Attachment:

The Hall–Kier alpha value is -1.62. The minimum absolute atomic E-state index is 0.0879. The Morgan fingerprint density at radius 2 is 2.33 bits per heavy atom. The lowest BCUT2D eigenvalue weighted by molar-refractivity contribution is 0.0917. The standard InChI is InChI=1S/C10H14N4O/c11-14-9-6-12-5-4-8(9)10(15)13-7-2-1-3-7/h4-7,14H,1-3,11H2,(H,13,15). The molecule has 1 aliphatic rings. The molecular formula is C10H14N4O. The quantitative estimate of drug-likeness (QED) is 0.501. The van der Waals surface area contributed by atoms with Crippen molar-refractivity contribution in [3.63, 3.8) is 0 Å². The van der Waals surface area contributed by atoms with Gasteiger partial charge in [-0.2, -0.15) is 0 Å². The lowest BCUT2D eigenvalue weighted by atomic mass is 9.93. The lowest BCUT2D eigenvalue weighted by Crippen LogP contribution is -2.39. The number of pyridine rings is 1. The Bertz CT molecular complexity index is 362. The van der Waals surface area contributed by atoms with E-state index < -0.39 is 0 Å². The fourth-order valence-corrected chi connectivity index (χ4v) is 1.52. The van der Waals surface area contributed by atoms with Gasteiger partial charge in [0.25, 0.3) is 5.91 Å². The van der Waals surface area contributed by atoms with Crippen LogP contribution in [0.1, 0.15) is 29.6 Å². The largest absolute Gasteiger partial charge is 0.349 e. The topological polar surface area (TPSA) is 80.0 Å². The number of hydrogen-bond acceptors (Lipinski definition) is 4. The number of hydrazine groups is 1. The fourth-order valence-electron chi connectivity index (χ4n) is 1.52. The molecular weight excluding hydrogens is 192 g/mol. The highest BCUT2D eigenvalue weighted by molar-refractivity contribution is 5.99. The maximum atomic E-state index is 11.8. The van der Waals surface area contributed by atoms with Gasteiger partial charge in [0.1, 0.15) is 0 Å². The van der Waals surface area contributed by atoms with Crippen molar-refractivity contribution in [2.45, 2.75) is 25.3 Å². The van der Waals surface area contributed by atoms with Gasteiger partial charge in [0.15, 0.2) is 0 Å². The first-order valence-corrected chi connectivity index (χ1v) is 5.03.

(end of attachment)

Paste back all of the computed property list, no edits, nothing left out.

The Hall–Kier alpha value is -1.62. The minimum absolute atomic E-state index is 0.0879. The Morgan fingerprint density at radius 2 is 2.33 bits per heavy atom. The lowest BCUT2D eigenvalue weighted by molar-refractivity contribution is 0.0917. The standard InChI is InChI=1S/C10H14N4O/c11-14-9-6-12-5-4-8(9)10(15)13-7-2-1-3-7/h4-7,14H,1-3,11H2,(H,13,15). The molecule has 1 aliphatic rings. The molecular formula is C10H14N4O. The quantitative estimate of drug-likeness (QED) is 0.501. The van der Waals surface area contributed by atoms with Crippen molar-refractivity contribution in [3.63, 3.8) is 0 Å². The van der Waals surface area contributed by atoms with Gasteiger partial charge in [-0.2, -0.15) is 0 Å². The lowest BCUT2D eigenvalue weighted by atomic mass is 9.93. The lowest BCUT2D eigenvalue weighted by Crippen LogP contribution is -2.39. The number of pyridine rings is 1. The Bertz CT molecular complexity index is 362. The van der Waals surface area contributed by atoms with E-state index < -0.39 is 0 Å². The fourth-order valence-corrected chi connectivity index (χ4v) is 1.52. The van der Waals surface area contributed by atoms with Gasteiger partial charge in [0.25, 0.3) is 5.91 Å². The van der Waals surface area contributed by atoms with Crippen LogP contribution in [0.1, 0.15) is 29.6 Å². The largest absolute Gasteiger partial charge is 0.349 e. The topological polar surface area (TPSA) is 80.0 Å². The number of hydrogen-bond acceptors (Lipinski definition) is 4. The number of hydrazine groups is 1. The fourth-order valence-electron chi connectivity index (χ4n) is 1.52. The molecular weight excluding hydrogens is 192 g/mol. The highest BCUT2D eigenvalue weighted by molar-refractivity contribution is 5.99. The maximum atomic E-state index is 11.8. The van der Waals surface area contributed by atoms with Gasteiger partial charge in [0.1, 0.15) is 0 Å². The van der Waals surface area contributed by atoms with Crippen molar-refractivity contribution in [2.45, 2.75) is 25.3 Å². The van der Waals surface area contributed by atoms with Gasteiger partial charge in [0.15, 0.2) is 0 Å². The first-order valence-corrected chi connectivity index (χ1v) is 5.03.